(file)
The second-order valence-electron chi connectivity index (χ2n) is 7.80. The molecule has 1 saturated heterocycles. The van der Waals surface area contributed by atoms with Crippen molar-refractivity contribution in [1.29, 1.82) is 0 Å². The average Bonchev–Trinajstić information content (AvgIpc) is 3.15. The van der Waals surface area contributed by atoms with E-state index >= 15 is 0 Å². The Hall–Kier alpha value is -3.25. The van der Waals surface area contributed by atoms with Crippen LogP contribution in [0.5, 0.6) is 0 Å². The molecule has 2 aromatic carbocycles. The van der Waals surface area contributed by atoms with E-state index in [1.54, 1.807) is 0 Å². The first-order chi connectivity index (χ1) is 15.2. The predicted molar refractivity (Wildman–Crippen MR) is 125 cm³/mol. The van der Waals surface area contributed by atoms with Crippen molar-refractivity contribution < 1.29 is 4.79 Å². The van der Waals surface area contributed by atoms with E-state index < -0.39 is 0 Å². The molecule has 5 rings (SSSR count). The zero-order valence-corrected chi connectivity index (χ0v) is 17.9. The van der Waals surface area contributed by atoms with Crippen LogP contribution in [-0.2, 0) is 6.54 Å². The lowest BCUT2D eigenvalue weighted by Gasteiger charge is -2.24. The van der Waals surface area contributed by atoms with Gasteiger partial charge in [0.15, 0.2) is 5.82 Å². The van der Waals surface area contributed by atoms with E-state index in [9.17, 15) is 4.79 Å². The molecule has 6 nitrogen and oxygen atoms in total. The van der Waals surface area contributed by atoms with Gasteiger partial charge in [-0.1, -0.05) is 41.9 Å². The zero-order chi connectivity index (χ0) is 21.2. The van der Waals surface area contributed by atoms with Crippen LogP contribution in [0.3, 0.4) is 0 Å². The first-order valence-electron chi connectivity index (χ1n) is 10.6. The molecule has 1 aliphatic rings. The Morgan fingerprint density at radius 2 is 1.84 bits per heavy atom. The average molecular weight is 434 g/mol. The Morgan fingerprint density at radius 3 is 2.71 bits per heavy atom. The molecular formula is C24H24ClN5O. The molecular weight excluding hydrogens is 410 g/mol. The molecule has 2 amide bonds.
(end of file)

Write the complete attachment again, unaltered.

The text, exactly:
The second-order valence-electron chi connectivity index (χ2n) is 7.80. The molecule has 1 saturated heterocycles. The van der Waals surface area contributed by atoms with Crippen molar-refractivity contribution in [1.29, 1.82) is 0 Å². The average Bonchev–Trinajstić information content (AvgIpc) is 3.15. The van der Waals surface area contributed by atoms with E-state index >= 15 is 0 Å². The Hall–Kier alpha value is -3.25. The van der Waals surface area contributed by atoms with Crippen LogP contribution in [0.5, 0.6) is 0 Å². The molecule has 2 aromatic carbocycles. The van der Waals surface area contributed by atoms with E-state index in [1.54, 1.807) is 0 Å². The first-order chi connectivity index (χ1) is 15.2. The predicted molar refractivity (Wildman–Crippen MR) is 125 cm³/mol. The van der Waals surface area contributed by atoms with Crippen molar-refractivity contribution < 1.29 is 4.79 Å². The van der Waals surface area contributed by atoms with E-state index < -0.39 is 0 Å². The molecule has 5 rings (SSSR count). The zero-order valence-corrected chi connectivity index (χ0v) is 17.9. The van der Waals surface area contributed by atoms with Crippen LogP contribution in [-0.2, 0) is 6.54 Å². The lowest BCUT2D eigenvalue weighted by Gasteiger charge is -2.24. The van der Waals surface area contributed by atoms with Gasteiger partial charge in [0.15, 0.2) is 5.82 Å². The van der Waals surface area contributed by atoms with E-state index in [9.17, 15) is 4.79 Å². The molecule has 6 nitrogen and oxygen atoms in total. The van der Waals surface area contributed by atoms with Gasteiger partial charge in [-0.1, -0.05) is 41.9 Å². The zero-order chi connectivity index (χ0) is 21.2. The van der Waals surface area contributed by atoms with Crippen LogP contribution in [0.3, 0.4) is 0 Å². The first-order valence-electron chi connectivity index (χ1n) is 10.6. The molecule has 1 aliphatic rings. The Morgan fingerprint density at radius 2 is 1.84 bits per heavy atom. The average molecular weight is 434 g/mol. The Morgan fingerprint density at radius 3 is 2.71 bits per heavy atom. The molecular formula is C24H24ClN5O. The molecular weight excluding hydrogens is 410 g/mol. The molecule has 2 amide bonds.